27 August 2012

The British Government’s hunt for quangos has led to the demise of more than 100 over the last 18 months. A Cabinet Office Minister report last week was that by 2015,  savings will be worth at least £1.4bn  The down side is that no savings have yet been made and the estimated cost of the cull, at about £900m, is higher than anticipated.

The Minister’s aim is to abolish 204 agencies, ultimately saving at least £2.6bn – although an Audit Office report this year indicated that Departments had not yet explained precisely how these savings would be achieved.

The British Prime Minister has referred to the abolition or merger of many of the 900 agencies that existed at the last general election as a “bonfire of the quangos”.

The Public Bodies Act has empowered the changes, with 106 public bodies now gone from the machinery of government and more than 150 bodies now merged into fewer than 70.

But the Cabinet Office now says that it expects the transition costs to be “between £600m and £900m”. The Minister said the £2.6bn target was the equivalent of £150 saved for every working household in the country.

The Government has been critical of the “…bloated quangocracy that had spiralled out of control. Not only were these unaccountable bodies costing the taxpayer billions, but they were duplicating bureaucracy,”  Apparently the planned closures and mergers will not be the end.  The Minister has said that the Government “….will continue to review all remaining quangos to ensure that never again will we end up with so many of these vast bureaucratic and unaccountable bodies.”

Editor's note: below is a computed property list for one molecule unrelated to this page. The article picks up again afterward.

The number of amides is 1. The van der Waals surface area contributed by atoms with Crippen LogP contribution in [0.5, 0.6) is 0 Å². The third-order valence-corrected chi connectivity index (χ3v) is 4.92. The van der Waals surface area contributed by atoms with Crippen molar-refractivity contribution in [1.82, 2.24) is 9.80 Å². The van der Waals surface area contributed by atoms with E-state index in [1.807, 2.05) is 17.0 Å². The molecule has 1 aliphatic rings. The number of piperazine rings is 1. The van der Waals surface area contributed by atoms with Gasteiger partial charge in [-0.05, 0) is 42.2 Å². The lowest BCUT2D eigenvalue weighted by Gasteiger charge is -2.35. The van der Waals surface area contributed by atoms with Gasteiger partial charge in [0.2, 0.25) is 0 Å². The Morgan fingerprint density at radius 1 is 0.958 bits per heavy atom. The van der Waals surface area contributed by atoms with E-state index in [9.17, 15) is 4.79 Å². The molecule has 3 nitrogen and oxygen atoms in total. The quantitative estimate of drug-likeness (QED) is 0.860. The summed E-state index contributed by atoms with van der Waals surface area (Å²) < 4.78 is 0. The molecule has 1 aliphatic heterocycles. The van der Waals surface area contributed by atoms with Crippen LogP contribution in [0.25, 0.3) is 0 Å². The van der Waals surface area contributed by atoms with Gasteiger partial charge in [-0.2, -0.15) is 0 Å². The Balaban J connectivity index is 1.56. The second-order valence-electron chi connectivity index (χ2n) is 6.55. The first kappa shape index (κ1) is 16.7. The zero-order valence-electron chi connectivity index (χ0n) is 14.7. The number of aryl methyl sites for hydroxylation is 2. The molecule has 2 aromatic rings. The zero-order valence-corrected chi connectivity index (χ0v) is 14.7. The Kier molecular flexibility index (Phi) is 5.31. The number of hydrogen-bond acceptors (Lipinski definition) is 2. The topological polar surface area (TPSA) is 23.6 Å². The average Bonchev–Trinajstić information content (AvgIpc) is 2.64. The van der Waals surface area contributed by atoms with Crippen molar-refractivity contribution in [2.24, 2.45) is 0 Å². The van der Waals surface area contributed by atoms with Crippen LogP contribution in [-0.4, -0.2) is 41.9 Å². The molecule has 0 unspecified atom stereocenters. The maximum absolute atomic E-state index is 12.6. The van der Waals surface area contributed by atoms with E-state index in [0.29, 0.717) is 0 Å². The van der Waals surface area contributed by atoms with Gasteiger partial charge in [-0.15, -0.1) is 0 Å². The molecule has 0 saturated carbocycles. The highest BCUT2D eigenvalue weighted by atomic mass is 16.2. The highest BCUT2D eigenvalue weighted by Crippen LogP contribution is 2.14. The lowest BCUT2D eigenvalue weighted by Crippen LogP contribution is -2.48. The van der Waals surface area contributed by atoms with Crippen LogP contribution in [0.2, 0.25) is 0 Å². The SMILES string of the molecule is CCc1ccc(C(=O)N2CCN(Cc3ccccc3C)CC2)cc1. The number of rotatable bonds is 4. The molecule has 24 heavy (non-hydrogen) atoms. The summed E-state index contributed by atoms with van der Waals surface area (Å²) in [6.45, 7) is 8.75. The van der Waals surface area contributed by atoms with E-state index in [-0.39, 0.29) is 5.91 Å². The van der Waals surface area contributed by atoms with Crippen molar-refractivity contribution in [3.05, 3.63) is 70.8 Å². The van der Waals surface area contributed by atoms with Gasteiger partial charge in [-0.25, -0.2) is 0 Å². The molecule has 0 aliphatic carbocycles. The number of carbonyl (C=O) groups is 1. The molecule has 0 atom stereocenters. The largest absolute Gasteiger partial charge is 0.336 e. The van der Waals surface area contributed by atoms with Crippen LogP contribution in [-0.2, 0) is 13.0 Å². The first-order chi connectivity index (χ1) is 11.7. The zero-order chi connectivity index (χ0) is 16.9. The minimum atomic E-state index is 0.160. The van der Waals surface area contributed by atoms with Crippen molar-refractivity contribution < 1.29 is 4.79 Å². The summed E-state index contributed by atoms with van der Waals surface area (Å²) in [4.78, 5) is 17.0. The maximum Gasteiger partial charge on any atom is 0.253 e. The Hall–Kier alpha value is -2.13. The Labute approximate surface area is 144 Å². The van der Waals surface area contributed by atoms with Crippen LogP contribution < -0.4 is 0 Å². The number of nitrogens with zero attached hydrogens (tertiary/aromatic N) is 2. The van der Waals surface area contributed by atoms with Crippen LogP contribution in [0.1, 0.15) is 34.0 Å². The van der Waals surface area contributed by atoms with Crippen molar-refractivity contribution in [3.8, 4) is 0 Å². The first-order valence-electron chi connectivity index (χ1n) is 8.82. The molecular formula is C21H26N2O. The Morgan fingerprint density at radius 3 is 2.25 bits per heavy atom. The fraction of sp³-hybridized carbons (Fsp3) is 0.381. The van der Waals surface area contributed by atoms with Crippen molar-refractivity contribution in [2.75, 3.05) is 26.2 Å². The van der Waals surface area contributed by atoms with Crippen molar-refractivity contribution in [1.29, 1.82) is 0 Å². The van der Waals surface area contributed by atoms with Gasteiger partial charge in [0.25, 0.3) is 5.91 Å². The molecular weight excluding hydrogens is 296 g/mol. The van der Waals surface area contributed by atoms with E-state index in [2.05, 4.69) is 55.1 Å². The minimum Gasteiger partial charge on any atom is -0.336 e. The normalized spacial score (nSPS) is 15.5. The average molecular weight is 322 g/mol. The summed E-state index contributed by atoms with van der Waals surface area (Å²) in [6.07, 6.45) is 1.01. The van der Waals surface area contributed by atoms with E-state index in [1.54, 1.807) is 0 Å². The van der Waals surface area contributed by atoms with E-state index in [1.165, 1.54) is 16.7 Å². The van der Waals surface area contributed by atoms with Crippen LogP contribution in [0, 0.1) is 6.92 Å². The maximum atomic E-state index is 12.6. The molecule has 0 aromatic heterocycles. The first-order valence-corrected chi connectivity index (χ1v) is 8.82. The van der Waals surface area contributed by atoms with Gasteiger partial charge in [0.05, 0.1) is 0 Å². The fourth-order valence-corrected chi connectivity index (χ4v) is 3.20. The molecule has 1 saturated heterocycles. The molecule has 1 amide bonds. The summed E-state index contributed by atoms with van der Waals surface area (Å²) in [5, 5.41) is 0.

The Guardian points out that it takes two to make the system work efficiently and effectively. The relationship between government and its arm’s length bodies is fundamental to this. What is required as a focus, not simply on the mechanisms for reducing costs, but also on strengthening the relationship between quangos and departments.

The report “It takes two” suggests a framework for such improvements in relationships.   It cannot be achieved by the Government alone.  It will take two to deliver the outcomes and cost savings expected by the Ministers.

And contemporaneously, in Australia the issue of a fourth or integrity branch of government encompassing a number of arms-length agencies is getting a reprise.  This group includes a number of quangos, the equivalents of those being affected by the changes in the UK.